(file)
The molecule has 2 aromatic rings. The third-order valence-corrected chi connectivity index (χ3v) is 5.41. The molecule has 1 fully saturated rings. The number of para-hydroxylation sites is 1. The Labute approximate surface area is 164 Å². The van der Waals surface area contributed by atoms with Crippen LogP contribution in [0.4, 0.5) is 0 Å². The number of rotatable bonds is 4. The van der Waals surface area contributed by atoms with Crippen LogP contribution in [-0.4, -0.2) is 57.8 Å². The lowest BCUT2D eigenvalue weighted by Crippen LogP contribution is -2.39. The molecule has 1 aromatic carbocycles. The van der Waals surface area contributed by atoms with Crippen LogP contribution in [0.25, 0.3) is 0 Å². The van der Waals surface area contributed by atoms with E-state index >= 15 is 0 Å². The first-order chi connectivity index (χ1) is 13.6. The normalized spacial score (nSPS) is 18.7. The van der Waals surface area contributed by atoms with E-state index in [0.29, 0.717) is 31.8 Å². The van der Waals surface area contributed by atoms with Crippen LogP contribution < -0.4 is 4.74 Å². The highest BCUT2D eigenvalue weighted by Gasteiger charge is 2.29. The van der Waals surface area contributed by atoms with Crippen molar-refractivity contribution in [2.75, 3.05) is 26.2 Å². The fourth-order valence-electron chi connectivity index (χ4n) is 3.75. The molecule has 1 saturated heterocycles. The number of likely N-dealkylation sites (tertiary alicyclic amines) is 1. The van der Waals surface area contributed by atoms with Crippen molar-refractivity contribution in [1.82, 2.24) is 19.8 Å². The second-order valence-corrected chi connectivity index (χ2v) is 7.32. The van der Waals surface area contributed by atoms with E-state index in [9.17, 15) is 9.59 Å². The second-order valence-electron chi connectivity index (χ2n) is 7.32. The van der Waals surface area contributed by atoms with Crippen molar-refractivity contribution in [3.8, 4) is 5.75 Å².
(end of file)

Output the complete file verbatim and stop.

The molecule has 2 aromatic rings. The third-order valence-corrected chi connectivity index (χ3v) is 5.41. The molecule has 1 fully saturated rings. The number of para-hydroxylation sites is 1. The Labute approximate surface area is 164 Å². The van der Waals surface area contributed by atoms with Crippen LogP contribution in [0.4, 0.5) is 0 Å². The number of rotatable bonds is 4. The van der Waals surface area contributed by atoms with Crippen LogP contribution in [-0.4, -0.2) is 57.8 Å². The lowest BCUT2D eigenvalue weighted by Crippen LogP contribution is -2.39. The molecule has 1 aromatic carbocycles. The van der Waals surface area contributed by atoms with Crippen LogP contribution in [0.25, 0.3) is 0 Å². The van der Waals surface area contributed by atoms with E-state index >= 15 is 0 Å². The first-order chi connectivity index (χ1) is 13.6. The normalized spacial score (nSPS) is 18.7. The van der Waals surface area contributed by atoms with E-state index in [0.29, 0.717) is 31.8 Å². The van der Waals surface area contributed by atoms with Crippen LogP contribution < -0.4 is 4.74 Å². The highest BCUT2D eigenvalue weighted by Gasteiger charge is 2.29. The van der Waals surface area contributed by atoms with Crippen molar-refractivity contribution in [2.75, 3.05) is 26.2 Å². The fourth-order valence-electron chi connectivity index (χ4n) is 3.75. The molecule has 1 saturated heterocycles. The number of likely N-dealkylation sites (tertiary alicyclic amines) is 1. The van der Waals surface area contributed by atoms with Crippen molar-refractivity contribution in [1.82, 2.24) is 19.8 Å². The second-order valence-corrected chi connectivity index (χ2v) is 7.32. The van der Waals surface area contributed by atoms with E-state index in [9.17, 15) is 9.59 Å². The second-order valence-electron chi connectivity index (χ2n) is 7.32. The van der Waals surface area contributed by atoms with Crippen molar-refractivity contribution in [3.8, 4) is 5.75 Å².